I hadn't heard of Jo Thomas, so bought this book on offer, to try and really glad I did, what a lovely surprise. Jo has a lovely writing style which gives depth to both the locations and especially the main characters in concise way, which allows the story to flow rather than harping back to their individual histories. Lots and lots of laugh out loud moments, somewhat Michael Crawford in parts, but in a lovely way. Really ended up rooting for the characters couldn't put it down in the end. Loved the final chapter, closed the story off brilliantly. Will be buying more of Jo's books. THANK YOU
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on 6 September 2015
he book is mainly told from the point of view of Fi, the heroine, in the frist person tense. But there are times where the narration is told from Sean, who talks in the third person. The first time I read the change in tense and point of view I found it to be a little jarring, but I can see that it was a good way of distinguishing between the two main characters.

The Oyster Catcher reminds me of Sophie Kinsella’s The Undomestic Goddess. Both ladies find them in a situation, that frankly, are unprepared for. Yet, it somehow changes them and they learn that the life that they were living previously may not in fact be the life for them. Yes the romance may have been predictable, but it was the journey to the realisation of that attraction and the discovery of overcoming the past and learning to live your life that makes this life so good.

This is a good-natured, fun book that will have you rooting for Fi from start to finish. The Oyster Catcher left me with a smile on my face – what more could you really ask for?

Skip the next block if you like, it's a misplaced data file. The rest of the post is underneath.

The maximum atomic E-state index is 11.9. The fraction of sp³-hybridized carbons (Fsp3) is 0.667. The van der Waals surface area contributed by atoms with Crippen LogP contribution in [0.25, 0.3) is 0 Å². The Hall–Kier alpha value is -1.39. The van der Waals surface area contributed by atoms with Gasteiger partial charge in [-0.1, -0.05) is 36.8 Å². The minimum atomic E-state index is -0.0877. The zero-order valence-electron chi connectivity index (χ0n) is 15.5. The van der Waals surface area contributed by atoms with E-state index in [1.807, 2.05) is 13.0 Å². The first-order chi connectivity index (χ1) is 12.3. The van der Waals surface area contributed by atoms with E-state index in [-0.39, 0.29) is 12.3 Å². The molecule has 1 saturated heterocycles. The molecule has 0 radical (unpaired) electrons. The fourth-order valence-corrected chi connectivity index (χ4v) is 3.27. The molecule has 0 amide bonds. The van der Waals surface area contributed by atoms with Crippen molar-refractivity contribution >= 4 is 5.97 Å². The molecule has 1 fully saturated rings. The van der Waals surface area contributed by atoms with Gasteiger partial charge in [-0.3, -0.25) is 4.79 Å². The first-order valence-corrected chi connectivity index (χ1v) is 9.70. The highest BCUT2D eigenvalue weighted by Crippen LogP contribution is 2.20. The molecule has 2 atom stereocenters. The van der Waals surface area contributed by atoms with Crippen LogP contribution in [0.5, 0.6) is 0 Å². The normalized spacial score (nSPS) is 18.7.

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on 20 April 2014
There are so many typos in this book it is unbelievable that it got printed. I can't believe the author, the agent or the publisher actually read it as the typos totally distract from the story, which is full of cliches and predictable endings. It's a shame as I'm sure the author is a talented writer. It just didn't come across in this book. Attention wasn't paid to the situations the characters were in and it seems that perhaps the author forgot what had been written, for example, taking sips of tea whilst travelling in a van??

Despite that and the millions of typos I persevered until the end. Actually it was a relief to get through it.
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on 10 July 2016
Jilted at the alter Fi ends up Dooleybridge, after crashing the stolen camper intended for her honeymoon. With only her wedding dress shes standing in she sets up a new life as an Oyster farmers assistant. The book follows the highs and lows in this role.

Enjoyed reading this book. Learning all about Oyster farming. Nice summer light read. Enjoyed the book.
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on 25 September 2015
When Fiona runs away on her wedding day, she doesn't know if she is married or not. After a disruptive childhood, she doesn't know who she is any more. She ends up in an isolated village on the Galway coast, literally by accident, then finds herself working for the solitary oyster farmer, Sean. Despite the constant cold and wet conditions, Fi becomes absorbed into helping Sean make a success of his business, despite her often bumbling attempts at helping and her fear of the sea. In doing so, she finds herself and becomes part of the community. the amount of research undertaken by Jo Thomas must have been staggering yet one is never over-burdened with information. A warm-hearted and often funny book which I thoroughly enjoyed.
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on 21 November 2013
Awesome read! Set in beautiful Galway Bay - a landscape that's strikingly described - and with an underlying romance that has you reading on the edge of your seat until the very last page! Lots to learn about growing up, becoming who you really are, and of course the closed world of oyster farming.